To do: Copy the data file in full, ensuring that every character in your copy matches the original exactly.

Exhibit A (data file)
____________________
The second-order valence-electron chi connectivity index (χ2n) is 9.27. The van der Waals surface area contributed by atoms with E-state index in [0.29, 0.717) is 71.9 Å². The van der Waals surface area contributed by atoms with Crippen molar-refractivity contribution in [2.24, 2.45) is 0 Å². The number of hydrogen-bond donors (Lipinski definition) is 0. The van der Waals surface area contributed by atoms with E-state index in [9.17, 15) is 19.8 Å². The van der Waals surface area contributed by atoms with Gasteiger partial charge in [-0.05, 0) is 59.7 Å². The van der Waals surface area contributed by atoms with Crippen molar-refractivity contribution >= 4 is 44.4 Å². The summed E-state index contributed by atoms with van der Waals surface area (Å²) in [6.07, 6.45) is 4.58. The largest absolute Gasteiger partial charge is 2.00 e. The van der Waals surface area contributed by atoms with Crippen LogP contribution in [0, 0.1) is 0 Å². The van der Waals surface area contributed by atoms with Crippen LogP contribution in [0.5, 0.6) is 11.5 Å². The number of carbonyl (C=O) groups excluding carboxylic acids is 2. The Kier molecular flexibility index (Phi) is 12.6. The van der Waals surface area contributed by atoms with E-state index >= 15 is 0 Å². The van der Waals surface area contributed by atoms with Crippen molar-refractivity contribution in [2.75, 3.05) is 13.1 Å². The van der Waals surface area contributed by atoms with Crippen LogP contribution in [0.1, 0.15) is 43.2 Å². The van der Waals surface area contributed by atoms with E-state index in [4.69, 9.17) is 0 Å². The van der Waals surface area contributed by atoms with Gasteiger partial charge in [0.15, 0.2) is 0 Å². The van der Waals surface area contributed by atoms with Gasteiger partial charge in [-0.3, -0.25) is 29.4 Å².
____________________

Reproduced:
The second-order valence-electron chi connectivity index (χ2n) is 9.27. The van der Waals surface area contributed by atoms with E-state index in [0.29, 0.717) is 71.9 Å². The van der Waals surface area contributed by atoms with Crippen molar-refractivity contribution in [2.24, 2.45) is 0 Å². The number of hydrogen-bond donors (Lipinski definition) is 0. The van der Waals surface area contributed by atoms with E-state index in [9.17, 15) is 19.8 Å². The van der Waals surface area contributed by atoms with Gasteiger partial charge in [-0.05, 0) is 59.7 Å². The van der Waals surface area contributed by atoms with Crippen molar-refractivity contribution >= 4 is 44.4 Å². The summed E-state index contributed by atoms with van der Waals surface area (Å²) in [6.07, 6.45) is 4.58. The largest absolute Gasteiger partial charge is 2.00 e. The van der Waals surface area contributed by atoms with Crippen LogP contribution in [0, 0.1) is 0 Å². The van der Waals surface area contributed by atoms with Crippen LogP contribution in [0.5, 0.6) is 11.5 Å². The number of carbonyl (C=O) groups excluding carboxylic acids is 2. The Kier molecular flexibility index (Phi) is 12.6. The van der Waals surface area contributed by atoms with E-state index >= 15 is 0 Å². The van der Waals surface area contributed by atoms with Crippen molar-refractivity contribution in [2.75, 3.05) is 13.1 Å². The van der Waals surface area contributed by atoms with Crippen LogP contribution in [0.1, 0.15) is 43.2 Å². The van der Waals surface area contributed by atoms with E-state index in [4.69, 9.17) is 0 Å². The van der Waals surface area contributed by atoms with Gasteiger partial charge in [0.15, 0.2) is 0 Å². The van der Waals surface area contributed by atoms with Gasteiger partial charge in [-0.3, -0.25) is 29.4 Å².